> The theme of Edward's edited book on teacher education mentioned above
> explores the relations BETWEEN modernity and postmodernity and the cultural
> DISSONANCE that we are currently navigating. On page 7  Edwards et al
> suggest,
> "This dichotomy  between extremes is resolved by an epistemology based on
> the notions of 'LIVED UNCERTAINTY' and the 'COLLABORATIVE professional' as
> opposed to the REFLECTIVE practitioner) which also allows for the missing
> VALUE ELEMENT of teacher education to be reintroduced to the debate
> concerning the nature of teacher education"
> I would like others to comment on this  juxtaposition of reflecting and
> collaborating as opposing terms.  I intuitively perceive reflection and
> collaboration as aspects of a gestalt that sometimes are in tension and
> sometimes intersubjectively and mutually generative of expansive learning.
> Like the dialectical terms imagination/actuality, experience/culture,
> structure/process, these shared terms may be differentiated and be
> perceived
> as opposed but is this ALWAYS the situation???  Is this perceived dichotomy
> the reason why Mead is viewed as "merely" cognitive and a branch of af
> analytical philosophy???  I wonder if a case can be made to include both
> Vygotsky and Mead as having historical roots in Continental Philosophy [via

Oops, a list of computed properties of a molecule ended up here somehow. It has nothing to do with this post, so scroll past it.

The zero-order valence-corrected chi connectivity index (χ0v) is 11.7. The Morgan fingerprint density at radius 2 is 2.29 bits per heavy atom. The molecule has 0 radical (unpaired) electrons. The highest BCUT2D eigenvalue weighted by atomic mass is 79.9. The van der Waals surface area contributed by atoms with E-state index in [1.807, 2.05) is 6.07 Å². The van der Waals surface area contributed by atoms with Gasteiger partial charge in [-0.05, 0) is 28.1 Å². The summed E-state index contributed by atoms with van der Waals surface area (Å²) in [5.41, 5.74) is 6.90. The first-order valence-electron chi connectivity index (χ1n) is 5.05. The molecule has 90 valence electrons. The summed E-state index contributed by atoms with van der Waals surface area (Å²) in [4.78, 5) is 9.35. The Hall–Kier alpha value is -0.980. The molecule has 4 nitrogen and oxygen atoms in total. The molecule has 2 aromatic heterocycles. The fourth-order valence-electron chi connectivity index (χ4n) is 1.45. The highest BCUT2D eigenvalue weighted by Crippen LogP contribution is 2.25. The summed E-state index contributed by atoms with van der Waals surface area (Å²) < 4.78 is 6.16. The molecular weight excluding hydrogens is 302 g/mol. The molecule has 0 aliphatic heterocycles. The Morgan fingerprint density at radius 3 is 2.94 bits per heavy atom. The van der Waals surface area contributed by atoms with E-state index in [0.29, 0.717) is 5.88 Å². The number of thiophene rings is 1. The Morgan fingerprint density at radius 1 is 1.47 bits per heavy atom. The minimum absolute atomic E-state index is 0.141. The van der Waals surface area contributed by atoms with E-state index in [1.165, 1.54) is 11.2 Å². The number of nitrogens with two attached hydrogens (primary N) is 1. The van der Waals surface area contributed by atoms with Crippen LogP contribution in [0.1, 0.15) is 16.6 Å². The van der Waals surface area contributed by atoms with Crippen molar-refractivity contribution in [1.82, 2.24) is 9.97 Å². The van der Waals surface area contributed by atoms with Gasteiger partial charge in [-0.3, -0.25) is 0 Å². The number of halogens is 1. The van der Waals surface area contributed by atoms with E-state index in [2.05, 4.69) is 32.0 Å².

> Dilthey]?
> Scholars such as Jack Martin and Alex Gillespie's interpretations of Mead's
> writings perceive neo-Meadian accounts as falling within the tradition of
> hermeneutical REALISM and
> critique merely cognitive accounts.
> The question I'm circling around is the term REFLECTION.  This concept
> seems
> to be avoided by some postmodernist accounts as too INTERNAL and not
> collaborativie enough.  Is the term "reflection" now seen as having lost
> its
> historical roots as emerging within collaborative dialogues.? [in a similar
> way to how Dewey wondered if he should have replaced the term "experience"
> with "culture"]
> Denise, is this one of the areas of "quicksand" that you, Mike Cole, and
> Andy are cautioning to approach with uncertainty and fallibility as I
> attempt to COORDINATE [collaboratively and reflectively] multiple
> perspectives.??   I, at this point, still value and want to use both the
> terms REFLECTION  and COLLABORATION  and also the terms IMAGINATION
> and AGENTIC CAPACITY as valued terms in sociocultural perspectives.  I
> however continue to struggle to always remember these concepts as being
>  generated  within historical and ontogenetic developmental situational
> contexts.   I recognize that I am a product [and process] of my
> historically
> constructed horizon of understanding and therefore at this point I continue
> to IMPLICITLY value [have a BIAS] to want to include "self-determination
> WITHIN contexts" as a phenomenological category.  Can the category of
> "reflection" coexist and deepen notions of "collaboration" or
> should "reflection" be critiqued as too "cognitive", "internal", and
> "individualistic"???
> Larry